New Department Could Improve Coordination but May Complicate Public Health Priority Setting
GAO-02-883T: Published: Jun 25, 2002. Publicly Released: Jun 25, 2002.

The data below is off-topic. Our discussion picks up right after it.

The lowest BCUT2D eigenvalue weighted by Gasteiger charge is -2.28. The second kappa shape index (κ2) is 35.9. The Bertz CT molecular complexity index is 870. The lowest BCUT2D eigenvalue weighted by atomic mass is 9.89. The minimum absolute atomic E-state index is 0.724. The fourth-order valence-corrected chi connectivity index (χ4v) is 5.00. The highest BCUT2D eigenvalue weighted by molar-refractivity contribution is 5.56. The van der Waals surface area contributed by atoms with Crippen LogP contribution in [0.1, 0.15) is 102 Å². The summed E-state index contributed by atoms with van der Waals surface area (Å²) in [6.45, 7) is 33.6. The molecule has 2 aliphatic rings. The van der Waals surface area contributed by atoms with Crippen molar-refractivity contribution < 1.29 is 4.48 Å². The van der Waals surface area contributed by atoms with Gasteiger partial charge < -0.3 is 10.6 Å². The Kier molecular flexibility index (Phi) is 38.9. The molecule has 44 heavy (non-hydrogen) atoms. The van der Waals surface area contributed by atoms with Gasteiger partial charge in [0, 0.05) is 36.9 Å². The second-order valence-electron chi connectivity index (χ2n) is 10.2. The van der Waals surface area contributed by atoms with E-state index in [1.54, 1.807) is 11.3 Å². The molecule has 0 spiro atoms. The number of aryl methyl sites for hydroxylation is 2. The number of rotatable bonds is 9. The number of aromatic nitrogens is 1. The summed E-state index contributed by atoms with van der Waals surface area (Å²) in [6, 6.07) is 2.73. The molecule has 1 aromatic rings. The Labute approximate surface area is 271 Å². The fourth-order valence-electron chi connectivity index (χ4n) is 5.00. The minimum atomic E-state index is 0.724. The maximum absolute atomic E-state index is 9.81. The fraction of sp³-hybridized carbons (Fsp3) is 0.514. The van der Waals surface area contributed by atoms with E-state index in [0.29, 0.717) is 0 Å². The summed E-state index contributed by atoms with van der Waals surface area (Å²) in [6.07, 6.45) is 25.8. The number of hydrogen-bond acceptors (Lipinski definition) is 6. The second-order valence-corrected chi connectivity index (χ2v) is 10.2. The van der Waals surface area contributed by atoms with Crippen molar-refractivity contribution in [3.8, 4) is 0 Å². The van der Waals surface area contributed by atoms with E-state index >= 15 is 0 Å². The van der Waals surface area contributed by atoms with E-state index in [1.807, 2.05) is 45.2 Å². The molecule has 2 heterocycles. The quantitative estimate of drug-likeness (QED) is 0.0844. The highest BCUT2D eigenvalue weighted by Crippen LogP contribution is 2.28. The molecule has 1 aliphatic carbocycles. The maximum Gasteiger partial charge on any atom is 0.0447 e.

Since the terrorist attacks of September 2001, and the subsequent anthrax incidents, there has been concern about the ability of the federal government to prepare for and coordinate an effective public health response to such events. More than 20 federal departments and agencies carry some responsibility for bioterrorism preparedness and response. Emergency response is further complicated by the need to coordinate actions with agencies at the state and local level, where much of the response activity would occur. The President's proposed Homeland Security Act of 2002 would bring many of the federal entities with public health preparedness and response responsibilities into one department to mobilize and focus assets and resources at all levels of government. The proposed reorganization has the potential to repair the fragmentation in the coordination of public health preparedness and response at the federal, state, and local levels. In addition to improving overall coordination, the transfer of programs from multiple agencies to the new department could reduce overlap among programs and facilitate response in times of disaster. However, there are concerns about the proposed transfer of control from the Department of Health and Human Services to the new department for public health assistance programs that have both basic public health and homeland security functions. Transferring control over these programs, including priority setting, to the new department has the potential to disrupt some programs that are critical to basic public health responsibilities. The President's proposal is not clear on how both the homeland security and the public health objectives would be accomplished.